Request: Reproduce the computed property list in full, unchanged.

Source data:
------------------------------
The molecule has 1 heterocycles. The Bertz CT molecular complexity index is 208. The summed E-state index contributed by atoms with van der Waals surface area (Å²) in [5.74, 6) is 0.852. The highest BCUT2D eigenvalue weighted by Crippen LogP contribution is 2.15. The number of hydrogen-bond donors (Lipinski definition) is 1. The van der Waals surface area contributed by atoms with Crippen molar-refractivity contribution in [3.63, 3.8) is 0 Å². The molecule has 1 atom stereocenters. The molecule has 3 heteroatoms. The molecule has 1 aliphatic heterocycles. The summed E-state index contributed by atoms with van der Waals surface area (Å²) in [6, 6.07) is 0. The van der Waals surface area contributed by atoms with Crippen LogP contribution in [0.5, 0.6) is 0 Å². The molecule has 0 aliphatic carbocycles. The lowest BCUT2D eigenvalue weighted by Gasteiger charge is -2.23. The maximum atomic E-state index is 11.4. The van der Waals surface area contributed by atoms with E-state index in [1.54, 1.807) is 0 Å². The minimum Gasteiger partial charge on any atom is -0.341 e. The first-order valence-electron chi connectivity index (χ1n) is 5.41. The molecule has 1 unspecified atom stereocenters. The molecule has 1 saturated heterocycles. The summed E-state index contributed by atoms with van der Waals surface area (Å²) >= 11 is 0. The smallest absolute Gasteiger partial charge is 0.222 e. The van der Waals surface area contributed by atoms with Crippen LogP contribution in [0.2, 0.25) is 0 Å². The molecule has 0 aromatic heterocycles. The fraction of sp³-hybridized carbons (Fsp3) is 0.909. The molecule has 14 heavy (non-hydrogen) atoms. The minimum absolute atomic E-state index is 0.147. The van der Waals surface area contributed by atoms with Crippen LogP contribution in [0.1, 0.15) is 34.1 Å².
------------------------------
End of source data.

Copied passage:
The molecule has 1 heterocycles. The Bertz CT molecular complexity index is 208. The summed E-state index contributed by atoms with van der Waals surface area (Å²) in [5.74, 6) is 0.852. The highest BCUT2D eigenvalue weighted by Crippen LogP contribution is 2.15. The number of hydrogen-bond donors (Lipinski definition) is 1. The van der Waals surface area contributed by atoms with Crippen molar-refractivity contribution in [3.63, 3.8) is 0 Å². The molecule has 1 atom stereocenters. The molecule has 3 heteroatoms. The molecule has 1 aliphatic heterocycles. The summed E-state index contributed by atoms with van der Waals surface area (Å²) in [6, 6.07) is 0. The van der Waals surface area contributed by atoms with Crippen LogP contribution in [0.5, 0.6) is 0 Å². The molecule has 0 aliphatic carbocycles. The lowest BCUT2D eigenvalue weighted by Gasteiger charge is -2.23. The maximum atomic E-state index is 11.4. The van der Waals surface area contributed by atoms with E-state index in [1.54, 1.807) is 0 Å². The minimum Gasteiger partial charge on any atom is -0.341 e. The first-order valence-electron chi connectivity index (χ1n) is 5.41. The molecule has 1 unspecified atom stereocenters. The molecule has 1 saturated heterocycles. The summed E-state index contributed by atoms with van der Waals surface area (Å²) >= 11 is 0. The smallest absolute Gasteiger partial charge is 0.222 e. The van der Waals surface area contributed by atoms with Crippen LogP contribution in [0.2, 0.25) is 0 Å². The molecule has 0 aromatic heterocycles. The fraction of sp³-hybridized carbons (Fsp3) is 0.909. The molecule has 14 heavy (non-hydrogen) atoms. The minimum absolute atomic E-state index is 0.147. The van der Waals surface area contributed by atoms with Crippen LogP contribution in [0.1, 0.15) is 34.1 Å².